Monday, December 31, 2012

Significant Software Development Developments of 2012

I have written before (2007, 2008, 2009, 2010, 2011) on my biased perspective of the most significant developments in software development for that year. This post is the 2012 version with all my biases and skewed perspectives freely admitted.

10. Groovy 2.0

Groovy 2.0 have been an important version for Groovy. Groovy 2's arguably most notable new features are its static type checking and static compilation capabilities.

9. Perl Turns 25

Perl celebrated its 25th anniversary in 2012. Love it or loathe it, Perl has definitely become the predominant scripting language, especially in the non-Windows environments. Perl is not my favorite (I'd rather use Groovy, Python, or Ruby), but I find myself needing to use it at times, usually because I'm modifying or using an existing script or set of scripts already written in Perl. Happy Birthday, Perl!

8. Git and GitHub

Git is the trendy choice now in version control and GitHub is equally trendy for hosting code. The post Why Would Anyone use Git in their Enterprise? states, "Git has a cult-like following in the development community." The book Pro Git (2009) is freely available for reading online and can be downloaded as a PDF, mobi, or ePub electronic book.

7. NoSQL and Polyglot Persistence

The NoSQL concept seems to be maturing and moving from unabated hype and hyperbole to understanding when it works well and when it doesn't. In 7 hard truths about the NoSQL revolution, Peter Wayner writes: NoSQL systems are far from a perfect fit and often rub the wrong way. The smartest developers knew this from the beginning. ... the smart NoSQL developers simply noted that NoSQL stood for "Not Only SQL." If the masses misinterpreted the acronym, that was their problem.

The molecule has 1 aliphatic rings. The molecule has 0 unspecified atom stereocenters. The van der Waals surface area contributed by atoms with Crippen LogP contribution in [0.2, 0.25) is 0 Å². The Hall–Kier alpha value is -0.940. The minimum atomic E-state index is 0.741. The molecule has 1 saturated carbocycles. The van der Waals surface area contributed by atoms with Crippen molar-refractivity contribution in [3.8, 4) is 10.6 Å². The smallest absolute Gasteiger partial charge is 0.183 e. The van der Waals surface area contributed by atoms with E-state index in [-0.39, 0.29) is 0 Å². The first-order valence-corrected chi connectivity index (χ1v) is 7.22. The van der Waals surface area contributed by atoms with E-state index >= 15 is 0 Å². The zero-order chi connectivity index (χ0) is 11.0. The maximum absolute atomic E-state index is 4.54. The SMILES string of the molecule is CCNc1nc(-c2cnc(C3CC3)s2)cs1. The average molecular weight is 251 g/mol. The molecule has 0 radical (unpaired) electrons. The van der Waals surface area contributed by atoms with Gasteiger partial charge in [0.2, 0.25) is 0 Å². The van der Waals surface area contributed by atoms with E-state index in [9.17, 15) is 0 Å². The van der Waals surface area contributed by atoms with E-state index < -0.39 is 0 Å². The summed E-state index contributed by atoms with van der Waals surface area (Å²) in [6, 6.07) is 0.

Martin Fowler's nosql page states: "The rise of NoSQL databases marks the end of the era of relational database dominance. But NoSQL databases will not become the new dominators. Relational will still be popular, and used in the majority of situations. They, however, will no longer be the automatic choice." With this, Fowler introduced the concept of polyglot persistence (which he mentions was previously coined by Scott Leberknight in 2008) and explicitly compared this to the concept of polyglot programming. If we as a software development community believe that the advantages of using multiple languages in the same application (polyglot programming) are worth the costs, then it follows that we might also determine that the advantages of using multiple data stores within the same application (polyglot persistence) are also worth the costs of doing so.

6. Mobile Development

Mobile development continues to rapidly rise in 2012. The December 2012 write-up on the Tiobe Index states that Objective-C is likely to be the language of the year again in 2012 due to its rapid rise (third in December 2012 behind only C and Java and ahead of C++ and C#). The writers of that summary conclude about language ratings on this index, "In fact it seems that if you are not in the mobile phone market you are losing ground."

Suzanne Kattau's post Mobile development in the year 2012 succinctly summarizes the changes in popular mobile device platforms and operating systems in 2012.

5. Scala (and Typesafe Stack 2.0 with Play and Akka)

I have highlighted Scala multiple times in these year-end review posts, but this is my highest rating of Scala because Scala has seen a tremendous year in 2012. On 23 August 2012, Cameron McKenzie asked, "Is Scala the new Spring framework?" An answer to that question might be implied by the 1 October 2012 announcement that Spring founder Rod Johnson had joined Typesafe's Board of Directors (Johnson left SpringSource in July). Scala provides the intersection of again-trendy functional programming with widely popular and proven object-oriented programming and is part of the increasingly popular movement to languages other than Java on the JVM. It's not difficult to see why it had a big year in 2012.